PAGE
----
Hello, and welcome to the Time Warner Cable First Quarter 2011 Earnings Conference Call. [Operator Instructions] Today's conference is being recorded. If you have any objection, you may disconnect at this time. Now, I'll turn the call over to Mr. Tom Robey, Senior Vice President of Time Warner Cable Investor Relations. You may begin.
Thanks, Candy, and good morning, everyone. Welcome to Time Warner Cable's 2011 First Quarter Earnings Conference Call. This morning, we issued a press release detailing our 2011 first quarter results.
Before we begin, there are several items I need to cover. First, we refer to certain non-GAAP measures, including operating income before depreciation and amortization or OIBDA. In addition, we refer to adjusted OIBDA and adjusted OIBDA less capital expenditures. Definitions and schedules setting out reconciliations of these historical non-GAAP financial measures to the most directly comparable GAAP financial measures are included in our earnings release or our trending schedules.
Second, today's announcements includes certain forward-looking statements within the meaning of the Private Securities Litigation Reform Act of 1995, which are based on management's current expectations and beliefs and are subject to uncertainty and changes in circumstances. Actual results may vary materially from those expressed or implied by the statements herein due to various factors, including economic, business, competitive, technological, strategic and/or regulatory changes that could affect our business.
These factors are discussed in detail in Time Warner Cable's SEC filings, including the most recent annual report on Form 10-K and quarterly reports on Form 10-Q. Time Warner Cable is under no obligation to, and in fact, expressly disclaims any such obligation to update or alter its forward-looking statements, whether as a result of new information, future events or otherwise.
And finally, today's press releases, trending schedules, presentation slides and related reconciliation schedules are available on our company's website at timewarnercable.com/investors. A replay of today's call will be available beginning approximately two hours after the call has ended and will run through midnight Eastern Time, May 3.
And with that covered, I'll thank you and turn the call over to Glenn. Glenn?
Good morning,, and thank you for joining us. We're off to a good start in 2011, with first quarter revenue growth of 5% and Adjusted OIBDA growth of almost 4%. Products ARPU growth was strong across the board and subscription performance displayed seasonal strengths.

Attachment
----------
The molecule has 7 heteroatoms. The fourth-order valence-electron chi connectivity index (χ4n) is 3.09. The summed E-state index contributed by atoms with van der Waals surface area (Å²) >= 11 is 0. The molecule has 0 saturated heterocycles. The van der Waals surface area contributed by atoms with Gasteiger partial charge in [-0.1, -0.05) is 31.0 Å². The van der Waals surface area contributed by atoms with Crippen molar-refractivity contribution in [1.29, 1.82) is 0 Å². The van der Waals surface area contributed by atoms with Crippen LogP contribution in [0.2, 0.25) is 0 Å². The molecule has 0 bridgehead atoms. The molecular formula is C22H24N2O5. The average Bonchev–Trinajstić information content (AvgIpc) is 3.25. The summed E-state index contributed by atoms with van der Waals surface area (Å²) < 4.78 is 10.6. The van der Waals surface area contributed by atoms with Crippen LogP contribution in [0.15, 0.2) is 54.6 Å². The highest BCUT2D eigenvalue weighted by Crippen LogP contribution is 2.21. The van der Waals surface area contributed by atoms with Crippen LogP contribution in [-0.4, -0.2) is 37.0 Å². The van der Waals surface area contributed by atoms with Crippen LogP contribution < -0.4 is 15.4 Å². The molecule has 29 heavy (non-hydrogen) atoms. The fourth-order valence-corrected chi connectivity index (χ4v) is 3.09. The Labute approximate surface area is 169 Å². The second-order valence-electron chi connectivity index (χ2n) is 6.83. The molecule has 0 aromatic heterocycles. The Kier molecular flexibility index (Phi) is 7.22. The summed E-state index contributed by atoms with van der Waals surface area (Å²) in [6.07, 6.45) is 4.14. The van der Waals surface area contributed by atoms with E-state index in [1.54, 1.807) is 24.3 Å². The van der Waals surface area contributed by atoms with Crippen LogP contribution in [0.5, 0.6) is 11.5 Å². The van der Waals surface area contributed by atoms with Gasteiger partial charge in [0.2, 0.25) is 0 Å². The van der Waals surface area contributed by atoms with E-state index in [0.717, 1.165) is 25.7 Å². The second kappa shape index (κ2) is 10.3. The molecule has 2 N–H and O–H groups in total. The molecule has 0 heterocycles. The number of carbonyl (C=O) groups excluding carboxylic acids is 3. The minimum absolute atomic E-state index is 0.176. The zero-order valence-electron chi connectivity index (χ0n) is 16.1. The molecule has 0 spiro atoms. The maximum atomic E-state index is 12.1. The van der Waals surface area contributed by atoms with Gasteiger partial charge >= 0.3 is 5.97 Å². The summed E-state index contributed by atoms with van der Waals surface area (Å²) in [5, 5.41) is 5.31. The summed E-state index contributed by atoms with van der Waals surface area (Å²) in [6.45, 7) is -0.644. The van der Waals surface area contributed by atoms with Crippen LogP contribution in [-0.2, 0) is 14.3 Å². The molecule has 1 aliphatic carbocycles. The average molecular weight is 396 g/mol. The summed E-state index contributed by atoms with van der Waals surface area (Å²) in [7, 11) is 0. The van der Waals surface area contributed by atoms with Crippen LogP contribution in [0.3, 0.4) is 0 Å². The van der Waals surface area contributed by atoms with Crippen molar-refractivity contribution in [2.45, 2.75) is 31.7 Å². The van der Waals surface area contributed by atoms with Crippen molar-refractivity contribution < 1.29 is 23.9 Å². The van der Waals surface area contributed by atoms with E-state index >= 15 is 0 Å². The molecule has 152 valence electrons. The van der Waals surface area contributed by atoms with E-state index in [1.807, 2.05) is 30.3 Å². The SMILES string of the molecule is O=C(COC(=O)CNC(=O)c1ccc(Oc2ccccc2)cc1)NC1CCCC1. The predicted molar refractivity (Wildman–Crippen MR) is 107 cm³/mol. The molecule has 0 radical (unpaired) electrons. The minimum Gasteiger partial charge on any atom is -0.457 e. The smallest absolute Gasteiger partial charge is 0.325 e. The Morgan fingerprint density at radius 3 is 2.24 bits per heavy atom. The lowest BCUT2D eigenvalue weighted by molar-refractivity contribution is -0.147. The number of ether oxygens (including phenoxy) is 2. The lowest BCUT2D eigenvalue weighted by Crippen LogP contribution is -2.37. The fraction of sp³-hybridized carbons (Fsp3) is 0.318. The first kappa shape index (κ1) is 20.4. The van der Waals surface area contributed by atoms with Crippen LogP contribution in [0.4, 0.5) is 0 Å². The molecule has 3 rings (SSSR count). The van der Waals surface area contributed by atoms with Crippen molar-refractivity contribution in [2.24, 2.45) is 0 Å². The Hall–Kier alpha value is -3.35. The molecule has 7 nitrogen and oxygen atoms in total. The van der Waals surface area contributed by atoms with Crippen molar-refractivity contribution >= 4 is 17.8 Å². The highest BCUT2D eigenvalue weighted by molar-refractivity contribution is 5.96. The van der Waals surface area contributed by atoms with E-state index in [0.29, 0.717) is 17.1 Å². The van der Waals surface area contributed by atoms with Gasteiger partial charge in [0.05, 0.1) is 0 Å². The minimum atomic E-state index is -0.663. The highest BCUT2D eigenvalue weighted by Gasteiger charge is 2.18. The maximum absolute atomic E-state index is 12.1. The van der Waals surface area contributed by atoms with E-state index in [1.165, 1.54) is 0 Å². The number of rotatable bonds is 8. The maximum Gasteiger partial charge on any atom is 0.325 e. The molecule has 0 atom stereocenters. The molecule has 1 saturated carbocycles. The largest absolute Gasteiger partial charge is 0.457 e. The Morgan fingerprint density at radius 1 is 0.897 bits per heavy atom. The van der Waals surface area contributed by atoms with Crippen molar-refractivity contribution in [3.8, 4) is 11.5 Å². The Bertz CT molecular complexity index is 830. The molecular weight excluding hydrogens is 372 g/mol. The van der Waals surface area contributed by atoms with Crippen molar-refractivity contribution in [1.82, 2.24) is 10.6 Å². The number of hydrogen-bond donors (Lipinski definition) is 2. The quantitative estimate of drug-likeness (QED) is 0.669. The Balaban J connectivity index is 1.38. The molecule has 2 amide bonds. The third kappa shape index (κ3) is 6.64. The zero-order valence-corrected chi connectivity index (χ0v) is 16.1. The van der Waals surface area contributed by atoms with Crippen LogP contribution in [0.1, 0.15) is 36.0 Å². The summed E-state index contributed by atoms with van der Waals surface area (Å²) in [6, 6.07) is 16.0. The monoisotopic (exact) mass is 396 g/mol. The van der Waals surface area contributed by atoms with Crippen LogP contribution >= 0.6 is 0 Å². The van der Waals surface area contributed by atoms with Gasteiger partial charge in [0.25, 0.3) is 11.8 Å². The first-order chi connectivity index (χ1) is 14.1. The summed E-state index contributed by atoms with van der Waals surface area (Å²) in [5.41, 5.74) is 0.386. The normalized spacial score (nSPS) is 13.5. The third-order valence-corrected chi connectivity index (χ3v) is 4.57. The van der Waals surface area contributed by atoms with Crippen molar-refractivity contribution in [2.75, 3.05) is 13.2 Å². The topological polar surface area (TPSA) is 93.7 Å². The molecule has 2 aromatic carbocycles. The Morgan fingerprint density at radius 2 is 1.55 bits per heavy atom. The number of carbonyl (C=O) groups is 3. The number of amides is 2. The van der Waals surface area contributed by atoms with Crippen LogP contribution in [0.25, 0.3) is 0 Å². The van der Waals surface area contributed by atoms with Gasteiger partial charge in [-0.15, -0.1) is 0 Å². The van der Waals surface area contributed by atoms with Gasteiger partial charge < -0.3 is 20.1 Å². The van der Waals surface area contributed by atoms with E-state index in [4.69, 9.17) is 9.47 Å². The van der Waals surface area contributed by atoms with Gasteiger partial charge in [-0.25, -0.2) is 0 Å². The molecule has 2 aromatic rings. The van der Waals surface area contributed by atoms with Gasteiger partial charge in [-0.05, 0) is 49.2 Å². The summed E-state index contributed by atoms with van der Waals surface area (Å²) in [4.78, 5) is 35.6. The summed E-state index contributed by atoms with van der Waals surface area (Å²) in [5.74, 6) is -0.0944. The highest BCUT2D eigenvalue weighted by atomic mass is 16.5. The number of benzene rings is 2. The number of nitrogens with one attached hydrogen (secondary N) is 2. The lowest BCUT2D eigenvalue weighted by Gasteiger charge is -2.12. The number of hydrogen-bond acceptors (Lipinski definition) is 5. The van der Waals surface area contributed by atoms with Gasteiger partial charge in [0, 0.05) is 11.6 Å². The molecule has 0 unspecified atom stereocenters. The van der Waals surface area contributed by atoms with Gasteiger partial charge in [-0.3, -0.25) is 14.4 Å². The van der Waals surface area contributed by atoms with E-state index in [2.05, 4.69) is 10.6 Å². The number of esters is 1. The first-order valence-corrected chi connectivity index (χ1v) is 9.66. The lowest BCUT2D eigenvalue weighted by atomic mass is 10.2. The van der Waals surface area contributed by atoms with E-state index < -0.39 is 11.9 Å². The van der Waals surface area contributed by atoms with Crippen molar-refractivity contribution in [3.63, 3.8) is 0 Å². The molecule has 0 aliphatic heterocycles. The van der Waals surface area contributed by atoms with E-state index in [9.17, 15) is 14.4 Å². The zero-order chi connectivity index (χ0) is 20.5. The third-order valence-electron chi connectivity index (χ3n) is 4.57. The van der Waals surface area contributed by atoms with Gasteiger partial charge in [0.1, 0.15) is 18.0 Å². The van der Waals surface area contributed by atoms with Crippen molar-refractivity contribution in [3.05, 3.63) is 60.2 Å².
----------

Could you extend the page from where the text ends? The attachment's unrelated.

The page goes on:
I'm particularly pleased with the performance of our high-speed data product, both product mix and ARPU growth trends continue to be very favorable. And since quarter end, we have crossed the 10 million subscriber threshold. High-speed data is quickly becoming the anchor product in the eyes of our customers.
B2B growth continued to accelerate and we're pleased with our progress in this space. Our advertising business coming off dramatic growth rates in 2010 continue to grow its revenue at double digit rates. We continue to generate a lot of free cash flow. And in the first quarter, we used our cash to repurchase shares and pay an increased dividend, returning nearly a billion to our shareholders.
This is really exciting time in our business. New technology is making it possible for us to provide a better video experience to our customers, one that gives them more control. Nowhere is this more evident than in our iPad app, which we launched last month to overwhelmingly positive consumer reviews. In its first month, 360,000 iPad users downloaded the app. We started with 30 linear channels simulcast over our cable network and we now have more than 70 channels. By year end, we plan to offer nearly all of the linear cable channels, as well as broadcast channels in several of our biggest cities and a lot of on-demand content.
I want to emphasize that our iPad app is not a one-off product. Rather, we are investing in a development process and a development team that will introduce new capabilities to our customers in rapid succession.